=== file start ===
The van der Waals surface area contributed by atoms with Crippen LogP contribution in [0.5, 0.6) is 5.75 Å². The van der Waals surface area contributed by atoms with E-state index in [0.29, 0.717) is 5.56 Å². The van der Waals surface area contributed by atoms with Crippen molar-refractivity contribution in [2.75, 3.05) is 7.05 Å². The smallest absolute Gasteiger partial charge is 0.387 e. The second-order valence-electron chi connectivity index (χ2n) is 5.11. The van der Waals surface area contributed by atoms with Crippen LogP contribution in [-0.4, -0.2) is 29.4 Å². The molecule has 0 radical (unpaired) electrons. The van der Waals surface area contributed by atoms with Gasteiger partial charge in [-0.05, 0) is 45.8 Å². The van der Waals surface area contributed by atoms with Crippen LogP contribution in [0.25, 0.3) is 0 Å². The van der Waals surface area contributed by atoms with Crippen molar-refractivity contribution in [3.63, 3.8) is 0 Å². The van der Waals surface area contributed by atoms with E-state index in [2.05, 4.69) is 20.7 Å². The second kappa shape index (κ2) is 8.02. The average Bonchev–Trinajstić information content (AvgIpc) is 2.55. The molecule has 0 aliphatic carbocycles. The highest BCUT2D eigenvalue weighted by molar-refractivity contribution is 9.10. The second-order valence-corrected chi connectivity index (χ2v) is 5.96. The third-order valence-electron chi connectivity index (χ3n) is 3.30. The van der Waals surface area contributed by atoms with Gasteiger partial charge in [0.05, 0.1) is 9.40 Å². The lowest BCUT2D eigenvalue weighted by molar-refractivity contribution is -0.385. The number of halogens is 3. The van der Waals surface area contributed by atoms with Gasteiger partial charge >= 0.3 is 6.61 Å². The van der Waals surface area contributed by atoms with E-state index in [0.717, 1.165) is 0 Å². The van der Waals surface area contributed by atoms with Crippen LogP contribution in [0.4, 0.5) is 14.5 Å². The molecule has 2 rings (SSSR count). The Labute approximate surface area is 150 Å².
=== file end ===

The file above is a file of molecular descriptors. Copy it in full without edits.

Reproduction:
The van der Waals surface area contributed by atoms with Crippen LogP contribution in [0.5, 0.6) is 5.75 Å². The van der Waals surface area contributed by atoms with E-state index in [0.29, 0.717) is 5.56 Å². The van der Waals surface area contributed by atoms with Crippen molar-refractivity contribution in [2.75, 3.05) is 7.05 Å². The smallest absolute Gasteiger partial charge is 0.387 e. The second-order valence-electron chi connectivity index (χ2n) is 5.11. The van der Waals surface area contributed by atoms with Crippen LogP contribution in [-0.4, -0.2) is 29.4 Å². The molecule has 0 radical (unpaired) electrons. The van der Waals surface area contributed by atoms with Gasteiger partial charge in [-0.05, 0) is 45.8 Å². The van der Waals surface area contributed by atoms with Crippen LogP contribution in [0.25, 0.3) is 0 Å². The van der Waals surface area contributed by atoms with Crippen molar-refractivity contribution in [3.63, 3.8) is 0 Å². The van der Waals surface area contributed by atoms with E-state index in [2.05, 4.69) is 20.7 Å². The second kappa shape index (κ2) is 8.02. The average Bonchev–Trinajstić information content (AvgIpc) is 2.55. The molecule has 0 aliphatic carbocycles. The highest BCUT2D eigenvalue weighted by molar-refractivity contribution is 9.10. The second-order valence-corrected chi connectivity index (χ2v) is 5.96. The third-order valence-electron chi connectivity index (χ3n) is 3.30. The van der Waals surface area contributed by atoms with Gasteiger partial charge in [0.05, 0.1) is 9.40 Å². The lowest BCUT2D eigenvalue weighted by molar-refractivity contribution is -0.385. The number of halogens is 3. The van der Waals surface area contributed by atoms with Gasteiger partial charge >= 0.3 is 6.61 Å². The van der Waals surface area contributed by atoms with E-state index in [0.717, 1.165) is 0 Å². The van der Waals surface area contributed by atoms with Crippen LogP contribution in [0.4, 0.5) is 14.5 Å². The molecule has 2 rings (SSSR count). The Labute approximate surface area is 150 Å².